1. “and the way he was always present with himself, knowing himself to be so deeply worthy of that.” I think that a large part of our health is our ability to be present with ourselves. I tend to absorb everything that goes on around me and get very tired from that. Just knowing we are worth feeling ourselves all the time makes a big difference.

  2. Thank you Rachel for removing the notion of physical perfection from the definition of health. I could feel how strong that ideal was for myself, which would constantly keep me in anxiousness – not a healthy state of being.

  3. For me it was the opposite – I was mostly healthy except for a persistent cold and over time things got very slowly worse until the last 14 years where things have been much better.

  4. What an amazing blog, thank you Rachel. “But I also see those sicknesses as signposts to the choices that have taken me away from who I truly am – the real illness.” This line to me explains what’s going on with humanity and the rising rates of illness and disease. Living from our essence, our soul, brings a beauty back to life, and love and tenderness, joy and harmony – no activity or product can fill the gap of living from our soul.

  5. It is very interesting how we try to force our bodies to fit into an ideal or picture of health or what it is to be healthy whilst negating the quality of being and the wellness of that being. Clearly it is a way that is not working for us. The body is an intelligence of its own with access to worlds more than what our minds could ever imagine, and what we have not generally been taught or fostered to learn is that our bodies know precisely what is needed for it to return to a state of homeostasis or harmony with the being, when we are open to listening and honouring what is being communicated. We then are able to live in greater connection to our body and being, our bodies being impulse by our Soulful light, and this exploration of the wonder that we are and are connected to is awe-inspiring to say the least.

  6. It is quite a remarkable experience to go from ‘normal’ levels of health and vitality – the odd thing being wrong and needing coffee and sugar to get through the day – to being healthy and having lots and lots of vitality, which is not a peak feeling but a steady, ongoing experience.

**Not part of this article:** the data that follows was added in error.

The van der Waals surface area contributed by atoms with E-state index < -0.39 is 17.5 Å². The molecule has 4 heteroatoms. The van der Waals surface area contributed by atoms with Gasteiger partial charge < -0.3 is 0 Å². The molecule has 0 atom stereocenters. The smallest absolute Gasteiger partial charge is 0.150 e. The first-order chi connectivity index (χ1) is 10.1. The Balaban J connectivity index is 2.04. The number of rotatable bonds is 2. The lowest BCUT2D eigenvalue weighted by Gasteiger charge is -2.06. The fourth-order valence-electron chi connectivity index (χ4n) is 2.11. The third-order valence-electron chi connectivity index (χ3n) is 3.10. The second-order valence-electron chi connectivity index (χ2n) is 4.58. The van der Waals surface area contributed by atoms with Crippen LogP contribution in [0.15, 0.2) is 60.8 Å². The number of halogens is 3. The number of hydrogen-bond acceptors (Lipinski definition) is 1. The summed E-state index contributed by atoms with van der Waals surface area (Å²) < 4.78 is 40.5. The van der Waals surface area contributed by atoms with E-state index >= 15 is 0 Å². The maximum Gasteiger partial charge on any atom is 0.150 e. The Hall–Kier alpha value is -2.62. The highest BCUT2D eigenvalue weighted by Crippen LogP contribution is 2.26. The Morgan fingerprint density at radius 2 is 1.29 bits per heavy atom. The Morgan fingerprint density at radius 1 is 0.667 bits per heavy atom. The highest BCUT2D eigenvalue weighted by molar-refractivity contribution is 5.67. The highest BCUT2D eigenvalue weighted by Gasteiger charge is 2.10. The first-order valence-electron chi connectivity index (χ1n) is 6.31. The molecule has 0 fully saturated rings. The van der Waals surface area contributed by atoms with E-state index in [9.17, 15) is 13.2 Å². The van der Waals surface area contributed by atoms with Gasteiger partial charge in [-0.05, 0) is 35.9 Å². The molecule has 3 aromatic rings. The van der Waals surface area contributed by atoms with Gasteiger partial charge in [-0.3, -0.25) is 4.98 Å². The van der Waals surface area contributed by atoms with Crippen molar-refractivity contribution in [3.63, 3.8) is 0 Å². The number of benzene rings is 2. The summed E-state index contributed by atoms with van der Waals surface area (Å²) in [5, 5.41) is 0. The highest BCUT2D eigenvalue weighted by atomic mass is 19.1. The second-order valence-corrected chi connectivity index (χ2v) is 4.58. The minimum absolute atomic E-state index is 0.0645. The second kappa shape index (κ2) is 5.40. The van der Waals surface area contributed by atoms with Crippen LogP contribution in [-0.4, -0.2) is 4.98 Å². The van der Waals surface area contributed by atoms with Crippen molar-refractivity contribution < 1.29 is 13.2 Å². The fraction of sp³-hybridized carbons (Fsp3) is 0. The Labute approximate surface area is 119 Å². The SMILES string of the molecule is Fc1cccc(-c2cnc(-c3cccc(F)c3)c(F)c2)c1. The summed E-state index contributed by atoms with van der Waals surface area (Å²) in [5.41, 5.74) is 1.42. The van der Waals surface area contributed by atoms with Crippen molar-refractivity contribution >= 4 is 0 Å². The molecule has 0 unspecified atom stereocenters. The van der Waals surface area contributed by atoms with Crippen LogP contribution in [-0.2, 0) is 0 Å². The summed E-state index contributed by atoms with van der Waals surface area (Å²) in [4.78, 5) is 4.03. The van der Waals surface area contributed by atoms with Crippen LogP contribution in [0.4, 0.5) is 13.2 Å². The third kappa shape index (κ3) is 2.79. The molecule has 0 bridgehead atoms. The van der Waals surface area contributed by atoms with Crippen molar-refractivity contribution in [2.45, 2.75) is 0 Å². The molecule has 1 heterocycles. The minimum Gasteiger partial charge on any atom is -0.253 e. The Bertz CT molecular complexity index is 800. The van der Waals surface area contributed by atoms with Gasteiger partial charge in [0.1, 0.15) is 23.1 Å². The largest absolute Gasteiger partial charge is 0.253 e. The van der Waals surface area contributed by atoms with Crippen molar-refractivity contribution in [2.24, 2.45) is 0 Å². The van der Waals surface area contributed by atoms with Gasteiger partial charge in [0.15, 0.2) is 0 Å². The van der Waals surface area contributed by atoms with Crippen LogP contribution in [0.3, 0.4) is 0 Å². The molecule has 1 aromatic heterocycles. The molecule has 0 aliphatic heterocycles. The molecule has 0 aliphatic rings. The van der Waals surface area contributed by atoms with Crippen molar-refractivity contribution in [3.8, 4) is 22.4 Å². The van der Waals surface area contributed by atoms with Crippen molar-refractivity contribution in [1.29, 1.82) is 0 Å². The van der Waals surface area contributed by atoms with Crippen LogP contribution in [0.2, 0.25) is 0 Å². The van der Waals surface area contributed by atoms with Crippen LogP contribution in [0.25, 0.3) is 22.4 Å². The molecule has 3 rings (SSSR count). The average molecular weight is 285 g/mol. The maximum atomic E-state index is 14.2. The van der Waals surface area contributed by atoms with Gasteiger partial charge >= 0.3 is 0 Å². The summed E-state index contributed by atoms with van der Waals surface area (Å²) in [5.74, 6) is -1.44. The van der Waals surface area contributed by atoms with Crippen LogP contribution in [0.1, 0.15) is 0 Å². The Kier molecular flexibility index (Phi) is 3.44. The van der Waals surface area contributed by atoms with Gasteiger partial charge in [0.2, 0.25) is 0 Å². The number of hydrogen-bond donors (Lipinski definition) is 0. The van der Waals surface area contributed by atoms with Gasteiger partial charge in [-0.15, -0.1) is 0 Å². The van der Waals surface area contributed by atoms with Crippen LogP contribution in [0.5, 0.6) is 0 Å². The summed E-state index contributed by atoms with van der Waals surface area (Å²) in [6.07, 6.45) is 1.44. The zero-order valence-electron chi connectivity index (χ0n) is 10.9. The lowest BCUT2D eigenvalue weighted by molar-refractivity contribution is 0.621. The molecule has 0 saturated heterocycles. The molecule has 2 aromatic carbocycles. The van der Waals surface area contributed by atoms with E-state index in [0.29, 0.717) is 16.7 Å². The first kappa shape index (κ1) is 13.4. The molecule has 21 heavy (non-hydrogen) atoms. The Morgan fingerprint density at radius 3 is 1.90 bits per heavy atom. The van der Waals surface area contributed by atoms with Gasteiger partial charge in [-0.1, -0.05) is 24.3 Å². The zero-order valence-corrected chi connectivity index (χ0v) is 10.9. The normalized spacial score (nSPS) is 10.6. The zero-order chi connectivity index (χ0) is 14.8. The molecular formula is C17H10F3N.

7. I agree with you Rachel, it is so much more simple and honest to allow the body to be as it is. Honouring our feelings is one of the most loving ways to truly nurture and nourish our body.

  8. When we allow ourselves to stop and be, our body communicates so much to us, if we choose to listen. It is then up to us what we do next. Our lifestyle choices can make a huge difference to our health.

  9. Great blog Rachel, I was pondering on the question what is true health, the simplicity of surrendering to our inner wisdom and living from the inside out.

  10. I was laughing reading your description of seeking health and thinking that was the answer to everything because when I was younger I felt like that about losing weight. I thought if only I was slim I would be loveable and everything would be ok. It turns out it is true because these days I am slim, loved and everything is awesome – but it sort of happened the other way around. I met Serge Benhayon, connected to love, started to love myself, connected to my awesomeness, grew in my love and the excess weight and bloating I was carrying fell away.

  11. Vitality may be a good proxy for health – you don’t need perfect physical health for vitality and you could be depleted while in perfect physical health but vitality allows you to live life in full.

  12. ‘So what then is health? Is it as simple as living all of who I am, from my essence, with no perfection, just love, acceptance and the deepening commitment to that?’ Beautifully said Rachel, as a society we have accepted far less than true health, the bar is dropping lower as the quality of our lives and health reduce, humanity needs role models of people living true health to remind us of this, and Serge Benhayon is a perfect example of someone who lives true health in every way, shape and form.

  13. Who would have thought that illness and disease can teach us anything and that it is not necessary to avoid it like the plague – pun intended. My illnesses have and are teaching me all the time about how I am living, what foods I should eat or if I am pushing and doing too much. The body has a way of communicating to us to know how we are doing and today I am off to the dentist, so something to look at there.